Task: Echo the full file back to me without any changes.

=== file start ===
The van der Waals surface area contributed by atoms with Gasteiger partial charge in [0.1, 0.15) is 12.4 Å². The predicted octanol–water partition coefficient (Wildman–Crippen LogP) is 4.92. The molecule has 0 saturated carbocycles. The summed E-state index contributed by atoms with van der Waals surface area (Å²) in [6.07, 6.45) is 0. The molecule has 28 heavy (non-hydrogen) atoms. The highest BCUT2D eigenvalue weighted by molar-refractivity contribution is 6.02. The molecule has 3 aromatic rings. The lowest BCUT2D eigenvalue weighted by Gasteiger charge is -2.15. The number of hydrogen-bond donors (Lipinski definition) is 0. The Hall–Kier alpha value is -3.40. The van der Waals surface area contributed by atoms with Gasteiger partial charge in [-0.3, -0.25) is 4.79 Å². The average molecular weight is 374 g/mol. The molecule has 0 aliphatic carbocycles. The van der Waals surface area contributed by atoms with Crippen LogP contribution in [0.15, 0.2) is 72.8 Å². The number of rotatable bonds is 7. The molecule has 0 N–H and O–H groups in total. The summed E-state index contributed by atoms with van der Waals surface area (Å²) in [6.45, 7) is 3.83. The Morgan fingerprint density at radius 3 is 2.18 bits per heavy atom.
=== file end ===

The van der Waals surface area contributed by atoms with Gasteiger partial charge in [0.1, 0.15) is 12.4 Å². The predicted octanol–water partition coefficient (Wildman–Crippen LogP) is 4.92. The molecule has 0 saturated carbocycles. The summed E-state index contributed by atoms with van der Waals surface area (Å²) in [6.07, 6.45) is 0. The molecule has 28 heavy (non-hydrogen) atoms. The highest BCUT2D eigenvalue weighted by molar-refractivity contribution is 6.02. The molecule has 3 aromatic rings. The lowest BCUT2D eigenvalue weighted by Gasteiger charge is -2.15. The number of hydrogen-bond donors (Lipinski definition) is 0. The Hall–Kier alpha value is -3.40. The van der Waals surface area contributed by atoms with Gasteiger partial charge in [-0.3, -0.25) is 4.79 Å². The average molecular weight is 374 g/mol. The molecule has 0 aliphatic carbocycles. The van der Waals surface area contributed by atoms with Crippen LogP contribution in [0.15, 0.2) is 72.8 Å². The number of rotatable bonds is 7. The molecule has 0 N–H and O–H groups in total. The summed E-state index contributed by atoms with van der Waals surface area (Å²) in [6.45, 7) is 3.83. The Morgan fingerprint density at radius 3 is 2.18 bits per heavy atom.